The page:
1 A year after Dagobert's death Pepin was succeeded by his son Grimoald as mayor of the palace (Fredeg. Chron. c. 85),—the first instance of hereditary transmission of an office of the sort. Again, assemblies of the Champ de Mars continued to exercise a nominal authority, and the royal power alternately rose and sunk, yet the country ceased to be, as it had been, under the immediate superintendence of the chief of the French nation; and we perceive for the first time through France, Germany, and Italy, the elements of those regal duchies, counties, and bishoprics, productive of so weighty a result during the middle ages. If we compare this state of the European social system with that of the Church, we shall find in it an apt illustration of a rule which seems to apply to the relations of ecclesiastical to civil power: that the phenomena in the changes of the one are in an inverse ratio, as it were, to those of the other; for the authority of the Church, weakened under the concentrated sway of Charlemagne, rose into fuller activity in proportion as the Empire was rent in pieces from the grasp of his descendants.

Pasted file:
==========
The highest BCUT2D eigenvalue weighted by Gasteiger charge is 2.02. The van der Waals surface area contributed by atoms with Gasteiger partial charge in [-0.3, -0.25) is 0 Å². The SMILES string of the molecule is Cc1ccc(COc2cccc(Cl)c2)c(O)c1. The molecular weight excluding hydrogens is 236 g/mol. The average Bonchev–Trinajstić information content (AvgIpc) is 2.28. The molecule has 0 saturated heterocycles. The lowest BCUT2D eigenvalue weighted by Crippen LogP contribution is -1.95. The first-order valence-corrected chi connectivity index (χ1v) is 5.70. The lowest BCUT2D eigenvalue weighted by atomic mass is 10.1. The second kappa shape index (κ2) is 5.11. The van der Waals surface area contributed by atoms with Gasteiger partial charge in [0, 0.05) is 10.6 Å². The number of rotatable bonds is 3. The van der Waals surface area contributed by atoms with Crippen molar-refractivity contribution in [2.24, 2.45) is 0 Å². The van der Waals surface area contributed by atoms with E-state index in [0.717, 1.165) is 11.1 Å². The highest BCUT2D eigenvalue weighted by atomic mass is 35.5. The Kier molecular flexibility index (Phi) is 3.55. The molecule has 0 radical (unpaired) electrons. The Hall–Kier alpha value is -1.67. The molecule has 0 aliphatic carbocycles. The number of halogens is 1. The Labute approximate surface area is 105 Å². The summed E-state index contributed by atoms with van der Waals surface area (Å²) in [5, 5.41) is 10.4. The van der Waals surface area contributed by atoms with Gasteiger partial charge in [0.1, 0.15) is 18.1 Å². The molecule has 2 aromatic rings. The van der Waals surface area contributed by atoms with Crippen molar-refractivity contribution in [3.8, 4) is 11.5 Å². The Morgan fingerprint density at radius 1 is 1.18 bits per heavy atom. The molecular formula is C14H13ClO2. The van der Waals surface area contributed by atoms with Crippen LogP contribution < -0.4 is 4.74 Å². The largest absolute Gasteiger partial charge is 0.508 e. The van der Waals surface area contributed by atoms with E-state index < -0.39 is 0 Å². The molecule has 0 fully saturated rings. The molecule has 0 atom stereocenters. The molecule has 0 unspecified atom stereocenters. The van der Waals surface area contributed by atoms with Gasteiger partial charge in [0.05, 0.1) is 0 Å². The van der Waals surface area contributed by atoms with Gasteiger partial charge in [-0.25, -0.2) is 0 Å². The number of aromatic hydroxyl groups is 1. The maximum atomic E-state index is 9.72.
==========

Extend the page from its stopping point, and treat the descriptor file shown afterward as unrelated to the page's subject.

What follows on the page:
Now although this social movement, limiting the real though not the nominal power of the sovereign, and improving the condition of the lower orders by multiplying the centres of production and expenditure, certainly did not take its rise with Charlemagne, yet it does appear to have acquired additional importance during his reign, both from the new freedom of action it obtained, and from the vast extent of Europe over which the political and social ideas of France were diffused. For not
on Grimoald's death the office fell, seemingly for the first time, into the hands of a minor (“parvulus”), his son Theodoald (2nd Cont. of Fredeg. Chron. 104).